Projects and People Included in this recording:

Progress Rumbles Through Your Yard

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photo by photos lignes tht / flickr

The lower Normandy that I’ve come to know is an amazing world of deep green fields, breathtaking skies, and a silence I have never heard before. The few houses you pass are modest and functional. They can be found between the long stretches of corn and the grazing land where content cows and sheep seem to have all the time in the world to eat and relax.  One of the busiest metropoles in the world is 3 to 4 hours away, but out here it may as well be on another continent. Still,  people here are busy, building things, cleaning things, working the land in one form or another. Some grew up here and continue a family tradition of agricultural work. Others come from different parts of the country, even foreign countries, to live the healthy, calm, and satisfyingly simple life they always wished for.

Looking out over the mystifying landscape one night, a friend shows me with great disappointment, massive new structures on the otherwise beautiful horizon. With their feet planted firmly in concrete, towering high above the corn and fruit orchards, are massive high tension power lines.  “They just put them in, stretching from the power plant that isn’t online yet several hundred kilometers away,” my friend describes with an alarmed tone like someone talking about an oil slick or a forest fire swallowing up his neighbors. “The power company is planning to use these lines to sell electricity to Spain, all the nearby farmers protested, but the company built it anyway.”  He went on to describe the extensive campaign to fight the power company and how they are able to seize land for installing power cables and towers regardless of what the nearby community thinks.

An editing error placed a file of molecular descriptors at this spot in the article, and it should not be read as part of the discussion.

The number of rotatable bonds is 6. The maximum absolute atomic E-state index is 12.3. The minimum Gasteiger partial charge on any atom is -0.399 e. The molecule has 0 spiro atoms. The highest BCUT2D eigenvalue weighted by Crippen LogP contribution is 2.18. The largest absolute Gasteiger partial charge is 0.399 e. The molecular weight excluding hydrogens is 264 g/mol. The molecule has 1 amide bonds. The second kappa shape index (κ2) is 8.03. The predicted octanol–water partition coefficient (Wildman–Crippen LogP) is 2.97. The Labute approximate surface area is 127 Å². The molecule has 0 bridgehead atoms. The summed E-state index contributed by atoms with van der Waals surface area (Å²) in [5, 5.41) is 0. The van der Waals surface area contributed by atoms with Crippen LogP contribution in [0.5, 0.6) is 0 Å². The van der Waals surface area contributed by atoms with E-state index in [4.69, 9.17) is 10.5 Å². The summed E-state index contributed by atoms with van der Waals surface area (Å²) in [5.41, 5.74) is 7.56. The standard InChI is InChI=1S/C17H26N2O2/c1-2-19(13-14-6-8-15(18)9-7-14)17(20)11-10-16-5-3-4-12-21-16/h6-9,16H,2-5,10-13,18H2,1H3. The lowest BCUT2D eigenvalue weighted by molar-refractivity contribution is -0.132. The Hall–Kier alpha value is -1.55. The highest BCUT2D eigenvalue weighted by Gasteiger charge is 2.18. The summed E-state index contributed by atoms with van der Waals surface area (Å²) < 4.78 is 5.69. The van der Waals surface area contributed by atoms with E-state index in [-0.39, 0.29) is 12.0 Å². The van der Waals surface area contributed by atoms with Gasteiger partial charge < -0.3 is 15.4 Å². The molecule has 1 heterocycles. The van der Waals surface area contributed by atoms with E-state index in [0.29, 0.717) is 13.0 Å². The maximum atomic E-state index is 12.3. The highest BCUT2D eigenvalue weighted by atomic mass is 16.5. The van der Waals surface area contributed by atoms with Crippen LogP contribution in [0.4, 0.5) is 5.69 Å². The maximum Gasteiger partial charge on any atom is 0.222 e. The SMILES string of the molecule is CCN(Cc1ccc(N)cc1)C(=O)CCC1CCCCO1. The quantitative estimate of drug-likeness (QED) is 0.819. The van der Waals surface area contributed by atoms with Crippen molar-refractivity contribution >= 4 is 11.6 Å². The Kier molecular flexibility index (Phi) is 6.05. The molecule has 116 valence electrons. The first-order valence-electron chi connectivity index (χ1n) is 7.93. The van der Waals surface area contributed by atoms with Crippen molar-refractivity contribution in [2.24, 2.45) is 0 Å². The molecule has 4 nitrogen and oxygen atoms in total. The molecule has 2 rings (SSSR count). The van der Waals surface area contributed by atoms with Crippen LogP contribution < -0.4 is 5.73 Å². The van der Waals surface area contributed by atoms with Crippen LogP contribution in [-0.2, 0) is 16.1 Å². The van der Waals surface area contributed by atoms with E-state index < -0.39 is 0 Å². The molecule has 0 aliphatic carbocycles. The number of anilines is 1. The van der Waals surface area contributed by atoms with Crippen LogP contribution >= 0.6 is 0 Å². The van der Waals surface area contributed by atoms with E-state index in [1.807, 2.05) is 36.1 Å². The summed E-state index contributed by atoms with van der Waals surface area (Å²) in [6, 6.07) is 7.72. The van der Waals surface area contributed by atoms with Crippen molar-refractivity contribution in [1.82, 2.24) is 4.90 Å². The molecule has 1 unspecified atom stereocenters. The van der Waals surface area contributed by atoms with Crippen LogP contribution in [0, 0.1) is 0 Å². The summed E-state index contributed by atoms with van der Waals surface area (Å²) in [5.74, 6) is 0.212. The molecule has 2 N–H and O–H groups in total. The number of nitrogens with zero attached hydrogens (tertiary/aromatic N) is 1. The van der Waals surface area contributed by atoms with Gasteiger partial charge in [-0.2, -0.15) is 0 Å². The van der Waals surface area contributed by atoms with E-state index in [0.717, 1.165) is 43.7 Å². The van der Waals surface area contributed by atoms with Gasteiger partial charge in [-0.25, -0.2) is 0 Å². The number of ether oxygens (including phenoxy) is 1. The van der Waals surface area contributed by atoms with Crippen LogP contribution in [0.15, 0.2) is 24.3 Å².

I stepped back from the situation and thought about how often scenario’s like this take place. The massive dam projects in India that displaced thousands of people with little to no consultation. The coal power plant right next door to the city of Ulan Bataar in Mongolia, bringing electricity and horrific air pollution to hundreds of thousands nearby.  Throughout history and including today, projects are pursued for different reasons, some to improve lives, some just for the sake of profit or prestige.  And regardless of their purpose, sometimes those same projects wind up harming the very people they set out to benefit.

These same questions will still be asked about major decisions and risky initiatives long after all of us have left the planet, when is worth it and when is it not worth it? Innovation and development that improves quality of life for more people on this planet – who could argue with that? But innovation and development for the sake of profit for a tiny few while harming a larger part of the population – why should that be acceptable?

A different issue but yet somehow related, I’m reminded of Mario Savio’s speech in 1964: “There’s a time when the operation of the machine becomes so odious, makes you so sick at heart, that you can’t take part! You can’t even passively take part! And you’ve got to put your bodies upon the gears and upon the wheels…upon the levers, upon all the apparatus, and you’ve got to make it stop! And you’ve got to indicate to the people who run it, to the people who own it, that unless you’re free, the machine will be prevented from working at all!”